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Echinacea - Coneflowers

Easy-care perennials that attract pollinators.

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Low maintenance, long-lasting and cheerful, coneflowers are a favorite in the perennial garden. Coneflowers, also called echinacea, have bold, daisy-like flowers on strong stems, making them a delight in the garden as well as cut flower arrangements. Pollinators love them too. These native perennials attract bees, butterflies, and other beneficial pollinators. If left standing, their flower seed heads also provide food for songbirds. Coneflowers love the sun and do best in a sunny location or partially shaded areas that receive several hours of sunlight each day. They are easy to grow, and once established, are drought tolerant. We have a variety of coneflowers for sale that can be planted in an array of settings, including mixed perennial gardens, prairie gardens, naturalized settings, and cutting gardens. For tips on how to care for echinacea plants, make sure to check out our coneflower planting guide. With their bright petals and easy to care for nature, echinaceas make the perfect addition to any garden. Buy coneflowers from Michigan Bulb today!

When do coneflowers bloom?

Coneflowers bloom in mid-to late summer, typically from July into October in most of the United States. Coneflowers have been bred from North American native plants, and can be planted in nearly all of the U.S., with the exception of the far-northern Midwest and the deep South. Gardeners in very cold climates may see a shorter blooming season, while Southern gardeners may see their coneflowers begin to bloom in early June and extend late into fall. Most coneflower species are hardy in zones 3 through 9, making them an ideal plant for naturalizing no matter where you're gardening.

What type of soil should coneflowers be planted in?

Coneflowers prefer soil that drains well, and they tolerate dry soil and drought well. Cultivated from plants native to the American plains and prairies, coneflowers don't require heavy fertilization, and prefer soil that won't become waterlogged. When planting coneflowers, skip amendments if your soil is rocky or sandy. If you have rich, clay-heavy soil, add loam or sand before planting your coneflowers.

When should I mulch coneflowers?

While coneflowers don't mind soil on the dry side, they do need some moisture-and mulch can help retain water during dry spells. Mulching can also reduce weed growth around your perennials, and can add nutrients to the soil as it decomposes. Mulch your coneflowers in spring, in preparation of the hotter summer months. Apply mulch around your plantings at about two inches thick each spring. In cold climates, mulch over the flowers as part of garden winterization in late fall.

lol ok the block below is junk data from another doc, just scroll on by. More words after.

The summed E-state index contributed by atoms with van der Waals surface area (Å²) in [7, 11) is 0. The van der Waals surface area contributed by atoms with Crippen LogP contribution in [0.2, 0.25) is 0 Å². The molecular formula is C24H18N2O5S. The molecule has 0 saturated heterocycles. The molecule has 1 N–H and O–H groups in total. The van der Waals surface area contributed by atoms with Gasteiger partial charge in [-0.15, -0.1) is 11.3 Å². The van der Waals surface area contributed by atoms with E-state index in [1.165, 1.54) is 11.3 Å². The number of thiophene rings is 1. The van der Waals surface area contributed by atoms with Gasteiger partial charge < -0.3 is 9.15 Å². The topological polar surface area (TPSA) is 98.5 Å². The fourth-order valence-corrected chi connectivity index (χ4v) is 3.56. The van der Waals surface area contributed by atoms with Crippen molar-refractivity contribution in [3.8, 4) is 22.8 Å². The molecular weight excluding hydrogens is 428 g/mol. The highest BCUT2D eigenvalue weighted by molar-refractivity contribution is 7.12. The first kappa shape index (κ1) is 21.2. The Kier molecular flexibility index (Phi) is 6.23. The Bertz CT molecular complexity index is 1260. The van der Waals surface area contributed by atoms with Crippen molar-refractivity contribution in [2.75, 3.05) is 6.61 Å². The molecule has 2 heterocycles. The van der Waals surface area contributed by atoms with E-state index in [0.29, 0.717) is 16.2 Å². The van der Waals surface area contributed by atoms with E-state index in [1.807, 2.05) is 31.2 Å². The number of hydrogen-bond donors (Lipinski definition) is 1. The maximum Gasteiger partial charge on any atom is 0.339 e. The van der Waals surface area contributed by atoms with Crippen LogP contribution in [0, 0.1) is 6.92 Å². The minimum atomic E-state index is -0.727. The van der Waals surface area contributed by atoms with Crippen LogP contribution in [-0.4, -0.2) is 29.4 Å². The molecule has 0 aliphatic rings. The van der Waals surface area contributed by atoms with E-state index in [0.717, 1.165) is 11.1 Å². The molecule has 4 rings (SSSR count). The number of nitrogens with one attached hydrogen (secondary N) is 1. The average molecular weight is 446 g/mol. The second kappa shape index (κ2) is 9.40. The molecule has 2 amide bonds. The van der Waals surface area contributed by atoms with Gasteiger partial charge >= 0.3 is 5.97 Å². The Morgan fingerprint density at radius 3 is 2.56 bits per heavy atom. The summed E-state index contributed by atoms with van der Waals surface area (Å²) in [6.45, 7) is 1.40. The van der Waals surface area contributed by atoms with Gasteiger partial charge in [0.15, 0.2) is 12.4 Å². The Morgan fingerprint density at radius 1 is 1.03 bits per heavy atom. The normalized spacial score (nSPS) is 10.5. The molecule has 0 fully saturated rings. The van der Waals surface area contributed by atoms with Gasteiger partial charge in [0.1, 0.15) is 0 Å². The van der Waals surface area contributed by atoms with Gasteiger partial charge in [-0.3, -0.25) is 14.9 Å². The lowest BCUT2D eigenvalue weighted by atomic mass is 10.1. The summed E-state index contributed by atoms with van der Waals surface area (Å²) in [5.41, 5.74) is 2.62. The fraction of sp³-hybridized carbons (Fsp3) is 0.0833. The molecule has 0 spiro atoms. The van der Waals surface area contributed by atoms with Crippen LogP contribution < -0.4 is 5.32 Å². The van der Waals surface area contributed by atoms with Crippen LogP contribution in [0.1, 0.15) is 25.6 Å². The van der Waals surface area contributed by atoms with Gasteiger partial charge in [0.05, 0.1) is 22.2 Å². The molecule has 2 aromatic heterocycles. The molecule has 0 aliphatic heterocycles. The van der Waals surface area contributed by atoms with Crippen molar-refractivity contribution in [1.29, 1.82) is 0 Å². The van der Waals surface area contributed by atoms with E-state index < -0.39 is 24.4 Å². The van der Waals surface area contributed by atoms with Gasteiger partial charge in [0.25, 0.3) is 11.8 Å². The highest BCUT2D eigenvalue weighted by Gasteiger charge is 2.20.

When should I prune coneflowers?

Don't cut your coneflowers back to the ground until after the first frost-coneflowers need time with their foliage intact, in order to save up energy in their roots. However, coneflowers really do not need to be pruned at all. Leaving your flowers upright through the winter provides winter interest, as the dried cones of these tall plants provide lots of spiky, vertical texture. Birds appreciate coneflower seeds, too! In fall or early spring, cut back your coneflowers to just a few inches above the ground.

Should you deadhead coneflowers?

Deadheading after the first round of blooms can encourage coneflowers to flower again. To deadhead spent coneflower blooms, look to the leaves just below the flowers, and snip to just above those leaves. We recommend deadheading after the first round of blooms, but leaving the later-blooming flowers into late fall, to dry out as winter enters the scene. Those cones add lots of vertical, textural interest during the cold months, and the winter will stop by to enjoy the seeds. Of course, if you just don't enjoy the look of spent flowers, it won't hurt to deadhead your plants after they bloom in both early and late season.

How much sun do coneflowers need?

Coneflowers are true sun plants, and prefer lots of direct sunlight-eight hours per day is best. However, most varieties can survive a little morning or afternoon shade, but may bloom less, or lean a little, with inadequate light.

How much water do coneflowers need?

Coneflowers need an inch or so of water per week, so water your coneflowers regularly, in particular during dry spells. A good rule of thumb is to water when the top inch or so of soil is dry.
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